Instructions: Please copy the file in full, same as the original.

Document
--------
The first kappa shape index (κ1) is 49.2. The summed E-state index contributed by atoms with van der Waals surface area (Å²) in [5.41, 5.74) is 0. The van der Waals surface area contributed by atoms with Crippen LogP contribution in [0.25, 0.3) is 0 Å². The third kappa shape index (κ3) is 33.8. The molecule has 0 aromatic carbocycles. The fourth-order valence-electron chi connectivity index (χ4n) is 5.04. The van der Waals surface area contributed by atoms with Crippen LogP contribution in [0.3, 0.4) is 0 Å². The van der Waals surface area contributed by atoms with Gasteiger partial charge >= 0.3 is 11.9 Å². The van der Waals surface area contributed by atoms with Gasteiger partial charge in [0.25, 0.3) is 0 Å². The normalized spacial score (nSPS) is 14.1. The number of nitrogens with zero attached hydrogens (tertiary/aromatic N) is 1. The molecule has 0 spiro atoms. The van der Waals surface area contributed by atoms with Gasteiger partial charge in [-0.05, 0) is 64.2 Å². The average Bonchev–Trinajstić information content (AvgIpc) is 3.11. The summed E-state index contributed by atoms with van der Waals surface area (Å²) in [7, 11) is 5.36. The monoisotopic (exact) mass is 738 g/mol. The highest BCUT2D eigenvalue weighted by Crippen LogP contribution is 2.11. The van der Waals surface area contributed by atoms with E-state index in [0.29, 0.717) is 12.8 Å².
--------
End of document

The first kappa shape index (κ1) is 49.2. The summed E-state index contributed by atoms with van der Waals surface area (Å²) in [5.41, 5.74) is 0. The van der Waals surface area contributed by atoms with Crippen LogP contribution in [0.25, 0.3) is 0 Å². The third kappa shape index (κ3) is 33.8. The molecule has 0 aromatic carbocycles. The fourth-order valence-electron chi connectivity index (χ4n) is 5.04. The van der Waals surface area contributed by atoms with Crippen LogP contribution in [0.3, 0.4) is 0 Å². The van der Waals surface area contributed by atoms with Gasteiger partial charge >= 0.3 is 11.9 Å². The van der Waals surface area contributed by atoms with Gasteiger partial charge in [0.25, 0.3) is 0 Å². The normalized spacial score (nSPS) is 14.1. The number of nitrogens with zero attached hydrogens (tertiary/aromatic N) is 1. The molecule has 0 spiro atoms. The van der Waals surface area contributed by atoms with Gasteiger partial charge in [-0.05, 0) is 64.2 Å². The average Bonchev–Trinajstić information content (AvgIpc) is 3.11. The summed E-state index contributed by atoms with van der Waals surface area (Å²) in [7, 11) is 5.36. The monoisotopic (exact) mass is 738 g/mol. The highest BCUT2D eigenvalue weighted by Crippen LogP contribution is 2.11. The van der Waals surface area contributed by atoms with E-state index in [0.29, 0.717) is 12.8 Å².